·         Keeping a healthy weight can help prevent endometrial, breast, prostate, and colorectal cancers.

·         Exercising and eating a healthy diet can also reduce the risk of developing cancer.

14.What are some common screening cancer tests?

·         Mammogram for breast cancer.

·         Pap test for cervical cancer.

·         Low-dose computed tomography (LDCT) for lung cancer.

15.How is cancer diagnosed?

·         Physical exam.

·         Lab tests.

·         Imaging tests.

·         Biopsy.

16.What is cancer staging?

Staging determines the severity of cancer based on the site, size, and number of tumors, and whether the cancer has invaded regional lymph nodes, among other factors. Staging helps the doctor prescribe the most suitable treatment and estimate the patient’s prognosis.

17.Which are the stages of cancer?

Stage 0

·         Cancer in situ.

Stage I/II/III.

·         Larger tumor size and/or,

·         Spread of the cancer beyond the organ in which it first developed to nearby lymph nodes and/or,

·         Tissues or organs adjacent to the location of the primary tumor.

Stage IV

·         Spread to distant tissues or organs.

18.How is cancer treated?

·         Surgery.

·         Chemotherapy.

·         Radiation therapy.

·         Stem cell transplant.

·         Immunotherapy.

·         Hormone therapy.

·         Targeted drug therapy.

19.What are the goals of cancer treatment

·         The overall goal of treatment is to cure the cancer.

·         Primary treatment aims at completely removing the tumor or killing the cancerous cells.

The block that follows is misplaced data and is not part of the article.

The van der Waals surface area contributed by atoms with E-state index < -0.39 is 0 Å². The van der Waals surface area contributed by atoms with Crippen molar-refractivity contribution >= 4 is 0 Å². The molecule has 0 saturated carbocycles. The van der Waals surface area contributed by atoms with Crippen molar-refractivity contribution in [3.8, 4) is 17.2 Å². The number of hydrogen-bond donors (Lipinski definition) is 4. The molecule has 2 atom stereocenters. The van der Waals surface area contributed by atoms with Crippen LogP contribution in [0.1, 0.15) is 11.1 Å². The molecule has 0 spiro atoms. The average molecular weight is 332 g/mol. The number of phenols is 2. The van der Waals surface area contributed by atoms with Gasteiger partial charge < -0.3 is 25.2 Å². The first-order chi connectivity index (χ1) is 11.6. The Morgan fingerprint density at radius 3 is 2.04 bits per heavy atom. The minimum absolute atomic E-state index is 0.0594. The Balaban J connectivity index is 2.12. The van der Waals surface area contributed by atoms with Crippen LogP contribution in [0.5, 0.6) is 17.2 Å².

·         Adjuvant treatment is intended to kill any cancer cells that may remain following primary treatment.

·         Palliative treatment is administered to relieve the symptoms of cancer and/or the side effects of treatment.

20.Are alternative medicine approaches for cancer?

Some patients may find solace, if not relief, in:

21.What physical/emotional changes can a cancer patient expect?

Physical changes:

·         Hair loss.

·         Weight loss or gain.

·         Surgery scars.

·         Rash from drug therapies.

·         Losing an organ, limb, or breast.

·         A surgical incision to allow waste to exit the body into a bag (ostomy).

Emotional changes:

·         Depression.

·         Anxiety.

·         Fear.

·         Anger.

·         Frustration.

·         Guilt.

22.How to cope with cancer?

·         Learn all you can about your type of cancer and its treatment.

·         Give yourself time to adjust.

·         Talk to cancer survivors.

·         Keep a network of family and friends.

·         Ask for and accept help.

·         Remain physically and socially active as long and as much as possible.

·         Seek professional counseling.

·         Communicate openly with your healthcare team.

·         Talk with a social worker at the hospital.

·         Join a support group.